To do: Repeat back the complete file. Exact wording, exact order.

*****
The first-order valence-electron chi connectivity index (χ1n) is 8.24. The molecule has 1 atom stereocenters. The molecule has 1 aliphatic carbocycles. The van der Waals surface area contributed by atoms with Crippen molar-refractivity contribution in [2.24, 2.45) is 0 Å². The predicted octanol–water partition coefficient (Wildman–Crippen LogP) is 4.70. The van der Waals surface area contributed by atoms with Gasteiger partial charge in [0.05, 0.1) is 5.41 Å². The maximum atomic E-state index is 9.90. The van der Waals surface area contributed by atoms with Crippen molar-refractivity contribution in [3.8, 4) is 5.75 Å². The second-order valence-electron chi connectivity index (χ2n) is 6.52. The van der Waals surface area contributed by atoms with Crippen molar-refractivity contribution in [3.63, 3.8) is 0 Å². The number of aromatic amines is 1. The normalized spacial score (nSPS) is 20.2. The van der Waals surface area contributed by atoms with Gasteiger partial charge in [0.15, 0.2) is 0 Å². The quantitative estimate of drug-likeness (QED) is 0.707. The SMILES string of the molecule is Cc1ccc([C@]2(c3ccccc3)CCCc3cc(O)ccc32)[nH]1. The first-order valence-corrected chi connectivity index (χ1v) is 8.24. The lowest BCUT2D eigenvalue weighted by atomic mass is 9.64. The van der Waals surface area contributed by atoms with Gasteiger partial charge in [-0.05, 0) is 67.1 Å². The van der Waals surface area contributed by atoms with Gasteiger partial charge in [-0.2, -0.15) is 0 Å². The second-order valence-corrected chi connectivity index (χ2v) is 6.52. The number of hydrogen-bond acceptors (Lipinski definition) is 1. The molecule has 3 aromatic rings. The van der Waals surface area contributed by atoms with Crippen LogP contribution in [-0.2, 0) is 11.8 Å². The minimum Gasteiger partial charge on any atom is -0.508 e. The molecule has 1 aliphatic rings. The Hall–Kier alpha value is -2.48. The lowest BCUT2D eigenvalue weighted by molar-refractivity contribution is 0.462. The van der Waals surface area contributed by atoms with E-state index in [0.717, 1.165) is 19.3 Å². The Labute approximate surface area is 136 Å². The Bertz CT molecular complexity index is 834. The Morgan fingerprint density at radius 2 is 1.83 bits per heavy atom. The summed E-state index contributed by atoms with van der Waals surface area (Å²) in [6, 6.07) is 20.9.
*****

The first-order valence-electron chi connectivity index (χ1n) is 8.24. The molecule has 1 atom stereocenters. The molecule has 1 aliphatic carbocycles. The van der Waals surface area contributed by atoms with Crippen molar-refractivity contribution in [2.24, 2.45) is 0 Å². The predicted octanol–water partition coefficient (Wildman–Crippen LogP) is 4.70. The van der Waals surface area contributed by atoms with Gasteiger partial charge in [0.05, 0.1) is 5.41 Å². The maximum atomic E-state index is 9.90. The van der Waals surface area contributed by atoms with Crippen molar-refractivity contribution in [3.8, 4) is 5.75 Å². The second-order valence-electron chi connectivity index (χ2n) is 6.52. The van der Waals surface area contributed by atoms with Crippen molar-refractivity contribution in [3.63, 3.8) is 0 Å². The number of aromatic amines is 1. The normalized spacial score (nSPS) is 20.2. The van der Waals surface area contributed by atoms with Gasteiger partial charge in [0.15, 0.2) is 0 Å². The quantitative estimate of drug-likeness (QED) is 0.707. The SMILES string of the molecule is Cc1ccc([C@]2(c3ccccc3)CCCc3cc(O)ccc32)[nH]1. The first-order valence-corrected chi connectivity index (χ1v) is 8.24. The lowest BCUT2D eigenvalue weighted by atomic mass is 9.64. The van der Waals surface area contributed by atoms with Gasteiger partial charge in [-0.05, 0) is 67.1 Å². The van der Waals surface area contributed by atoms with Gasteiger partial charge in [-0.2, -0.15) is 0 Å². The second-order valence-corrected chi connectivity index (χ2v) is 6.52. The number of hydrogen-bond acceptors (Lipinski definition) is 1. The molecule has 3 aromatic rings. The van der Waals surface area contributed by atoms with Crippen LogP contribution in [-0.2, 0) is 11.8 Å². The minimum Gasteiger partial charge on any atom is -0.508 e. The molecule has 1 aliphatic rings. The Hall–Kier alpha value is -2.48. The lowest BCUT2D eigenvalue weighted by molar-refractivity contribution is 0.462. The van der Waals surface area contributed by atoms with E-state index in [0.717, 1.165) is 19.3 Å². The Labute approximate surface area is 136 Å². The Bertz CT molecular complexity index is 834. The Morgan fingerprint density at radius 2 is 1.83 bits per heavy atom. The summed E-state index contributed by atoms with van der Waals surface area (Å²) in [6, 6.07) is 20.9.